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Ex-serviceman discusses the benefits of publishing cranial nerve research open access

29 Aug 2023 by Cait Cullen

Stephan Blanz, ex-serviceman and data engineer at the University of Wisconsin – Madison has recently published a paper about activating and targeting the vagus nerve, one of our twelve cranial nerves that are connected to the brain.

Blanz has published his paper openly for anyone to read in the Journal of Neural Engineering at no cost to him through a transformative agreement with IOP Publishing. Transformative agreements enable researchers to publish their work openly because the costs of publishing are paid directly by their university, in this case the University of Wisconsin – Madison. Researchers are increasingly supporting open access which is in line with the White House Office of Science and Technology Policy’s Year of Open Science.

Here we discuss his work.

  • Can you tell us about your recent research?

Our research represents a crucial step in understanding the complex principles of vagus nerve stimulation, particularly regarding electrode placement and the underlying neuroanatomy of the vagus nerve.

Our study provides valuable insights that can pave the way for future therapies – with even greater precision. We have precisely targeted and activated specific neural pathways that connect the vagus nerve to end organs, while minimizing side-effects. Future studies in targeted vagus nerve stimulation may hold the potential to treat various diseases that impact the brain such as drug-resistant epilepsy, depression, and chronic stroke rehabilitation.

Overall, our work has the promise to benefit large patient populations and contribute to the ongoing efforts of improving treatment outcomes and quality of life across a variety of syndromes and conditions.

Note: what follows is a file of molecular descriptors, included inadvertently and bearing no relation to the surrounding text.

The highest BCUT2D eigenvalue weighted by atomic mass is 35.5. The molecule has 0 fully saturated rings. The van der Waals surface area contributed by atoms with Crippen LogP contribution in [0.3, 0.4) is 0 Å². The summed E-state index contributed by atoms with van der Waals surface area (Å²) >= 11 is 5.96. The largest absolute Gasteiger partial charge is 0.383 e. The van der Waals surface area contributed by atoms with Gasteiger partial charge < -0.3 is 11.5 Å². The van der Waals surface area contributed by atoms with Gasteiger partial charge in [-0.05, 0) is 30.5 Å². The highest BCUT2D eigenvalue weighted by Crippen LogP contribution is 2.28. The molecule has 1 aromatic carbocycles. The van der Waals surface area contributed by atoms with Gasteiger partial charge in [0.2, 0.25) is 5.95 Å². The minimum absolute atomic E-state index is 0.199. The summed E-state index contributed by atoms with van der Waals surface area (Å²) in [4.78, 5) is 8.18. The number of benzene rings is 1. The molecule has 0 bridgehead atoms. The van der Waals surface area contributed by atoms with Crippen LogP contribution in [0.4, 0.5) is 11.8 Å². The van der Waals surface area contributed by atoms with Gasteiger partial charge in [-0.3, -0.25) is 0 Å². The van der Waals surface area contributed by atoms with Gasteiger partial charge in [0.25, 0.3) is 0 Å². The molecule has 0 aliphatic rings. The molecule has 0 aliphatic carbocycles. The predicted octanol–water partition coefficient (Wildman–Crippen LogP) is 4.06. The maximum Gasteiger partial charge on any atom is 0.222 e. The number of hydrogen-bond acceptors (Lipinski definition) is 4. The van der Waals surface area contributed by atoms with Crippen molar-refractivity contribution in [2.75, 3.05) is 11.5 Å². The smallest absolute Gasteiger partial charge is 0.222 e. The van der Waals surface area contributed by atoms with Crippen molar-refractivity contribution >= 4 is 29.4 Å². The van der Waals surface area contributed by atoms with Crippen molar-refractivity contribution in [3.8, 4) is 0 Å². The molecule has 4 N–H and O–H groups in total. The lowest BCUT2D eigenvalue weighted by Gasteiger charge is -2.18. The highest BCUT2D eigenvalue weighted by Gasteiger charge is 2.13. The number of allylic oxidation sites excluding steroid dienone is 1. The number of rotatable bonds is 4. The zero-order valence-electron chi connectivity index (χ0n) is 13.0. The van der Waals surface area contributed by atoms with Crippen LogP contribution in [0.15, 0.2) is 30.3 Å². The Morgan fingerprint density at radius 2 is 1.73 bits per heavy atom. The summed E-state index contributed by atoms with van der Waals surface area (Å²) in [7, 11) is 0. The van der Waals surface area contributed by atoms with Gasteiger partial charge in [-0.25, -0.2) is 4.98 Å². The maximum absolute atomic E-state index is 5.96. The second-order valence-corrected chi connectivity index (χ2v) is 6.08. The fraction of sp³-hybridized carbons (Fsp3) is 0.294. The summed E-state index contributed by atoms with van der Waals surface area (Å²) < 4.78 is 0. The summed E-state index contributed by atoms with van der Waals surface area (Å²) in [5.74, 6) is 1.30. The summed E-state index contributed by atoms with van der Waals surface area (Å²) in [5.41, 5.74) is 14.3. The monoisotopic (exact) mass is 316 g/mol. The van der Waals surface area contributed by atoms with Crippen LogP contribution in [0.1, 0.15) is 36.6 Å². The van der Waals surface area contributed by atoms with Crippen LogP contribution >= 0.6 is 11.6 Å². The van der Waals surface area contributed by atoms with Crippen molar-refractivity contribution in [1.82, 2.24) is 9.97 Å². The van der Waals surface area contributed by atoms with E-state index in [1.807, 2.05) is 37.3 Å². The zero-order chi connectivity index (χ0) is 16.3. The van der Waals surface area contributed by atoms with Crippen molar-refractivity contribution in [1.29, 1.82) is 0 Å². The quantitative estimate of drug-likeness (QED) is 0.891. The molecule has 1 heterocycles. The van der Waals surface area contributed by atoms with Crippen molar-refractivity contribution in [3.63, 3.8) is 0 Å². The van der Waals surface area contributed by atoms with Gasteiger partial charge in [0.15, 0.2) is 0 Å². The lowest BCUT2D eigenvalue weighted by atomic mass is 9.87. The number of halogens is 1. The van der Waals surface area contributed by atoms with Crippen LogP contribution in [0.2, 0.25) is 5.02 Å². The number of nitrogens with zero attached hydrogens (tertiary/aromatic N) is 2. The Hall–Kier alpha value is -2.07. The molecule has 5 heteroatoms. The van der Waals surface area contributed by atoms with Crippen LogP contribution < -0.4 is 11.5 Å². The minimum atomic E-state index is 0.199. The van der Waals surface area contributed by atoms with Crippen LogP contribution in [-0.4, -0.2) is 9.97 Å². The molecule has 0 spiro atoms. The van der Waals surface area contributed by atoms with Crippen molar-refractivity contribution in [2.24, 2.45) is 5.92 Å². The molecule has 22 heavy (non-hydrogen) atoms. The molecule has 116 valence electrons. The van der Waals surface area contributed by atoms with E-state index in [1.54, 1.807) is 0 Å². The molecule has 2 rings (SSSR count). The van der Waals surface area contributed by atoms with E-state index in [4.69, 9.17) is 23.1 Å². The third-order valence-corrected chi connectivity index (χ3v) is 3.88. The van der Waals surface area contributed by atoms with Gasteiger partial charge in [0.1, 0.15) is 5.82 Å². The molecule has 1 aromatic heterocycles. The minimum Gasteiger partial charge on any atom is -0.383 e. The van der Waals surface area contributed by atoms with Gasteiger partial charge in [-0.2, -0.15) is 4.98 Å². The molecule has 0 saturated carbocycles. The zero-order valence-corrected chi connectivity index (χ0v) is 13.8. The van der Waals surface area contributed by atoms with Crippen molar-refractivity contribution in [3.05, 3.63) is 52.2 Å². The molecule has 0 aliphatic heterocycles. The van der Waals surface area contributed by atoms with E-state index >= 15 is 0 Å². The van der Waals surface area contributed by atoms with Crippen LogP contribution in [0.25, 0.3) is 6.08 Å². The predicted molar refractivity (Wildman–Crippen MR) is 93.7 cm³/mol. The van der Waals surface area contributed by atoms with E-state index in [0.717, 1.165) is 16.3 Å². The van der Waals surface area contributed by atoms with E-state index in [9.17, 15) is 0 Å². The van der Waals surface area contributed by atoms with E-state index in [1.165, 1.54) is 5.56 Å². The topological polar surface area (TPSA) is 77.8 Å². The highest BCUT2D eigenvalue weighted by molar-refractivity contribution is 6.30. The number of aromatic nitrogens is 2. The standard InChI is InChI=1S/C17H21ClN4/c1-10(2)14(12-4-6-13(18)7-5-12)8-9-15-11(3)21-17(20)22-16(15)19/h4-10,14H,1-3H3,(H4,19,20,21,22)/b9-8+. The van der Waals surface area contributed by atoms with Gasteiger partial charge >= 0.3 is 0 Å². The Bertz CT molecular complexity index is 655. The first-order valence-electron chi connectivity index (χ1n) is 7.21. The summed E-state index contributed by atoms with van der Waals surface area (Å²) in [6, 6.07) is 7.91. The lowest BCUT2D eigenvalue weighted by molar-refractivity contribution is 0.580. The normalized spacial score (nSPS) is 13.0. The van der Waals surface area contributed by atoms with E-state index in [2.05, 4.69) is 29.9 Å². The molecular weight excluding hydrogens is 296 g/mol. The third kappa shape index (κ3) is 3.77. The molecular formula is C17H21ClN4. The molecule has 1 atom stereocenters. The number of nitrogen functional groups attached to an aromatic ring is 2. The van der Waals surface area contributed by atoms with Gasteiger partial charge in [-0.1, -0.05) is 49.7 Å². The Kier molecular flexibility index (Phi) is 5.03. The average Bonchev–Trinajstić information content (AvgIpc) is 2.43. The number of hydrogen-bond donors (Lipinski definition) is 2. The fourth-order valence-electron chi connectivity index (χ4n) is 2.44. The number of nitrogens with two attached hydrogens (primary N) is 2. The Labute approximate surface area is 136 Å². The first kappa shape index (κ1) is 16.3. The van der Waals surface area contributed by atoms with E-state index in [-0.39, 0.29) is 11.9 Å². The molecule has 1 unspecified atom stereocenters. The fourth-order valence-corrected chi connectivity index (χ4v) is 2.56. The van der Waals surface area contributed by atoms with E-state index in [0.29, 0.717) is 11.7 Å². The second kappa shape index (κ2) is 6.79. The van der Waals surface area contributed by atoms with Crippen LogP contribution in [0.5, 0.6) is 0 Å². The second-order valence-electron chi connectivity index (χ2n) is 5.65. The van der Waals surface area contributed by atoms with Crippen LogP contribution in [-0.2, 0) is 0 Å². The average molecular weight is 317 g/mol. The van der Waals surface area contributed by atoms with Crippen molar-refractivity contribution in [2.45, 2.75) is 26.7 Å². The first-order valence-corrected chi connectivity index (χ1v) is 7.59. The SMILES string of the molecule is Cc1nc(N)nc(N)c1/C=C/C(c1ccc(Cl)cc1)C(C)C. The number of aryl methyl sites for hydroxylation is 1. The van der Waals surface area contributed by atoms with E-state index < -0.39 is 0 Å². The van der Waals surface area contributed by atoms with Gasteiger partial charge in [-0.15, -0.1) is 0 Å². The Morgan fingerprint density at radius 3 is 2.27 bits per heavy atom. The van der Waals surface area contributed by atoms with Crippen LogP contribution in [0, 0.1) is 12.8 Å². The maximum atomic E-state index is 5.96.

• How was the collaboration within the team?

This paper holds special significance for me as it was my first paper as lead-author. My path has been non-traditional and has been shaped by eight years of military service before embarking on higher education and eventually pursuing a career as a medical student. As a result, I consider myself a novice in the field of neuroengineering; I am constantly learning from and amazed by my colleague’s wealth and depth of knowledge. While, at times, collaborating with 14 other researchers can feel like herding cats, I enjoyed learning from their expertise and felt profound satisfaction upon collating all our incredible work and ideas into a paper we are all immensely proud of.

  • The research group conducting this study consisted of 15 researchers, how did the team make sure all researchers were able to contribute their expertise?

We had the good fortune of collaborating with a diverse and talented team of 15 researchers. Our team comprised researchers from esteemed academic institutions such as the Mayo Clinic, Duke University, Case Western Reserve University, and the University of Wisconsin-Madison. This broad talent pool included researchers from both academia and industry, with wide-spanning and varied research backgrounds and experiences. Dr. Kip Ludwig was essential in assembling this multidisciplinary team and collaborating with key researchers across these prestigious institutions.

The strength of our team lay in the broad range of research backgrounds and experiences from each researcher and the resources available by their institutions – every researcher was crucial in their contributions towards the work as a whole. For instance, Duke University provided valuable expertise in computational modelling, enhancing our research outcomes significantly – I am especially indebted to Dr. Nicole Pelot whose mentorship, advice, expertise, and leadership I greatly appreciate and admire.